CBS This Morning on Thursday devoted an entire segment to pushing the revival of the long-dead Equal Rights Amendment. Though reporter Jan Crawford did highlight a bit of opposition to the effort, she left out key details, such as the amendment’s connection to supporting abortion. Co-host Tony Dokoupil described it as a move “that's intended to outlaw discrimination against women.” Also not mentioned in the segment? The fact that four of the states which passed the ERA have since rescinded their votes.
In Virginia on Wednesday, the now-Democrat controlled state Senate and House moved to the brink of passing the ERA. Crawford explained, “Most of those 38 states approved the ERA More than 40 years ago. But it never received the three fourths majority needed to become a full amendment.” She highlighted that the new push was “celebrated as a possible turning point by ERA supporters Donna Granski who has been fighting for the amendment since the 1970s.”
Granski, a League of Women Voters representative, cheered, “The only way we can guarantee gender equality is for to it be enshrined in the United States Constitution. That's what today means the to me.” Crawford then touted a child at the Virginia Senate. The excited girl praised, “It was just, like, very empowering to see it get passed and to see that I could have an equal future.”
To her credit, the journalist included clips of the late Phyllis Schlafly opposing the ERA. Also, her daughter, Eagle Forum Chairman Anne Schlafly: “It will cause harm to women in all kinds of other areas without giving them any benefit.”
The ERA would provide the framework for an equality argument: Women’s equality necessarily requires reproductive and bodily autonomy, and without control over our bodies, women cannot participate as full and equal citizens in this country.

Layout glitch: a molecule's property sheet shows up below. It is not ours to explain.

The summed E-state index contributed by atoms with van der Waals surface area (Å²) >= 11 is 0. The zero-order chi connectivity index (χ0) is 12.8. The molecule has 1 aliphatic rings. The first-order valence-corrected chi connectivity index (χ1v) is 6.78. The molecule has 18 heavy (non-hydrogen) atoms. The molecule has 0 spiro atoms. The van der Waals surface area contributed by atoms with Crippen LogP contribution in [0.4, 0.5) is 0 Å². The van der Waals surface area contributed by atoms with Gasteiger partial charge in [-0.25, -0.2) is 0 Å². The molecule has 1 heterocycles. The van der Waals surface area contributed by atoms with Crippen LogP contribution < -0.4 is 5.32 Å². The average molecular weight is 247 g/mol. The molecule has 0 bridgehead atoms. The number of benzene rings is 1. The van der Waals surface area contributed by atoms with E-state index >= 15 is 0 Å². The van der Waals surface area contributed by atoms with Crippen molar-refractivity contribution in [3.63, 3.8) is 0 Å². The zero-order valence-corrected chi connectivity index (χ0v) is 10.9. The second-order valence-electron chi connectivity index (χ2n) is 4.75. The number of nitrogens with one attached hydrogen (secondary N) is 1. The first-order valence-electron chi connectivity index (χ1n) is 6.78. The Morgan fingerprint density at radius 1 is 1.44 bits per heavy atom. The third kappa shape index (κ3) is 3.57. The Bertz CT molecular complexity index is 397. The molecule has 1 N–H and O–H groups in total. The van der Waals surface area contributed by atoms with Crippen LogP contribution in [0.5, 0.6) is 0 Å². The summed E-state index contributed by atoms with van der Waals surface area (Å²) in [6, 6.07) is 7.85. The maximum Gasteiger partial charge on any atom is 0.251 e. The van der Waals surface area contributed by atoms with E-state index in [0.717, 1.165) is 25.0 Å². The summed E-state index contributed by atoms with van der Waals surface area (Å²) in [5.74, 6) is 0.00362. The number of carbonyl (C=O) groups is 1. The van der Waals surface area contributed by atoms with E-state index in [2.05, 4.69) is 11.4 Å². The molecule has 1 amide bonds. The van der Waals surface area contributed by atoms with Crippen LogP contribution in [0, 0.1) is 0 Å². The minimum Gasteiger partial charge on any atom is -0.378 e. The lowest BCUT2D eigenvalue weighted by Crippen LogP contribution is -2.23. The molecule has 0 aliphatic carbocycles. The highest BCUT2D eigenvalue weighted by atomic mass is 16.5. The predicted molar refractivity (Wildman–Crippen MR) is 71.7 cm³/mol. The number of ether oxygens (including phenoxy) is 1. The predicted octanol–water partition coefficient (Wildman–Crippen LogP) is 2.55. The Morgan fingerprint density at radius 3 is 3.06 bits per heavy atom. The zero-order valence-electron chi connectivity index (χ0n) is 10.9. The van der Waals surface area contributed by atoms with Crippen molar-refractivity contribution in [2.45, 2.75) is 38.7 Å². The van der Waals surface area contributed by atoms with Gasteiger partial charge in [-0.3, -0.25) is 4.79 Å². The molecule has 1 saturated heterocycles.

After decades of political dormancy, the ERA has recently come back into play. The amendment, which was passed by Congress in 1972, stalled after proponents were only able to get 35 of the required 38 states to ratify it by a 1982 deadline. The effort picked up steam in the 1990s, when a plausible argument emerged that the deadline wasn’t constitutionally mandated and could therefore be changed.
The text of the ERA itself doesn’t itself mention abortion. It reads, “Equality of rights under the law shall not be denied or abridged by the United States or by any state on account of sex.” A right to abortion based on an Equal Rights Amendment wouldn’t be about the abortion procedure itself. It would be about women’s ability to live equally as full citizens under the law.
Additionally, Crawford is being misleading when she says that the ERA has 38 states backing it. It actually has 34. Four states, Nebraska, Tennessee, Idaho and Kentucky have all voted to rescind their earlier ratification.
A transcript of the segment is below. Click “expand” to read more:
CBS This Morning
TONY DOKOUPIL: A long court fight could be on the way over a constitutional amendment that seemed to have died back in the 1980s. Virginia is on the brink of becoming the 38th state to pass the Equal Rights Amendment that's intended to outlaw discrimination against women after both state houses passed landmark legislation. Now, most of those 38 states approved the ERA More than 40 years ago. But it never received the three fourths majority needed to become a full amendment. In the past three years, legislatures in Nevada, Illinois, and now Virginia appear to be giving the ERA new life. Jan Crawford is on Capitol Hill for us. Jan, good morning, so what are supporters hoping for with this new vote?